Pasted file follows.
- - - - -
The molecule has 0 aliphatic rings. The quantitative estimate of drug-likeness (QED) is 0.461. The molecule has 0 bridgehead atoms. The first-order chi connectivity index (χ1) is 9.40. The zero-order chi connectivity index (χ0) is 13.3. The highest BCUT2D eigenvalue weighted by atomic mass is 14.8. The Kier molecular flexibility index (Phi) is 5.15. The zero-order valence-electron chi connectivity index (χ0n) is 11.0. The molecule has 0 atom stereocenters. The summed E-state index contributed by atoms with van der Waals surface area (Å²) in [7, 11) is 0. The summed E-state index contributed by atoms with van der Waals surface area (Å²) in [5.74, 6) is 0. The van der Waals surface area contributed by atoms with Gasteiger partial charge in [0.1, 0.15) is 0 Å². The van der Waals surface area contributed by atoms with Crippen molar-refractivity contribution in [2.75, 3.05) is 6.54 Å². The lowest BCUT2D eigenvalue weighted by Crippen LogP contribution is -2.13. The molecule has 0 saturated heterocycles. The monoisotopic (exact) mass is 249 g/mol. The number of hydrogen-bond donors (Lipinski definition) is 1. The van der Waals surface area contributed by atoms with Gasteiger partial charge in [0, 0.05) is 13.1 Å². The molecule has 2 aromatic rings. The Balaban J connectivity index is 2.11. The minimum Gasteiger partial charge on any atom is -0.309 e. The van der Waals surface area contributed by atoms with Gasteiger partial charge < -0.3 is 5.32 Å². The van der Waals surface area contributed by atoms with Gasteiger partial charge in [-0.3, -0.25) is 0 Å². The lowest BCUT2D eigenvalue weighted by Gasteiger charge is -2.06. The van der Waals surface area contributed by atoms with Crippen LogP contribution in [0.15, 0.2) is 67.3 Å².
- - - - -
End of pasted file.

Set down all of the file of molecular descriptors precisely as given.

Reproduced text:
The molecule has 0 aliphatic rings. The quantitative estimate of drug-likeness (QED) is 0.461. The molecule has 0 bridgehead atoms. The first-order chi connectivity index (χ1) is 9.40. The zero-order chi connectivity index (χ0) is 13.3. The highest BCUT2D eigenvalue weighted by atomic mass is 14.8. The Kier molecular flexibility index (Phi) is 5.15. The zero-order valence-electron chi connectivity index (χ0n) is 11.0. The molecule has 0 atom stereocenters. The summed E-state index contributed by atoms with van der Waals surface area (Å²) in [7, 11) is 0. The summed E-state index contributed by atoms with van der Waals surface area (Å²) in [5.74, 6) is 0. The van der Waals surface area contributed by atoms with Gasteiger partial charge in [0.1, 0.15) is 0 Å². The van der Waals surface area contributed by atoms with Crippen molar-refractivity contribution in [2.75, 3.05) is 6.54 Å². The lowest BCUT2D eigenvalue weighted by Crippen LogP contribution is -2.13. The molecule has 0 saturated heterocycles. The monoisotopic (exact) mass is 249 g/mol. The number of hydrogen-bond donors (Lipinski definition) is 1. The van der Waals surface area contributed by atoms with Gasteiger partial charge in [0, 0.05) is 13.1 Å². The molecule has 2 aromatic rings. The Balaban J connectivity index is 2.11. The minimum Gasteiger partial charge on any atom is -0.309 e. The van der Waals surface area contributed by atoms with Gasteiger partial charge < -0.3 is 5.32 Å². The van der Waals surface area contributed by atoms with Gasteiger partial charge in [-0.3, -0.25) is 0 Å². The lowest BCUT2D eigenvalue weighted by Gasteiger charge is -2.06. The van der Waals surface area contributed by atoms with Crippen LogP contribution in [0.15, 0.2) is 67.3 Å².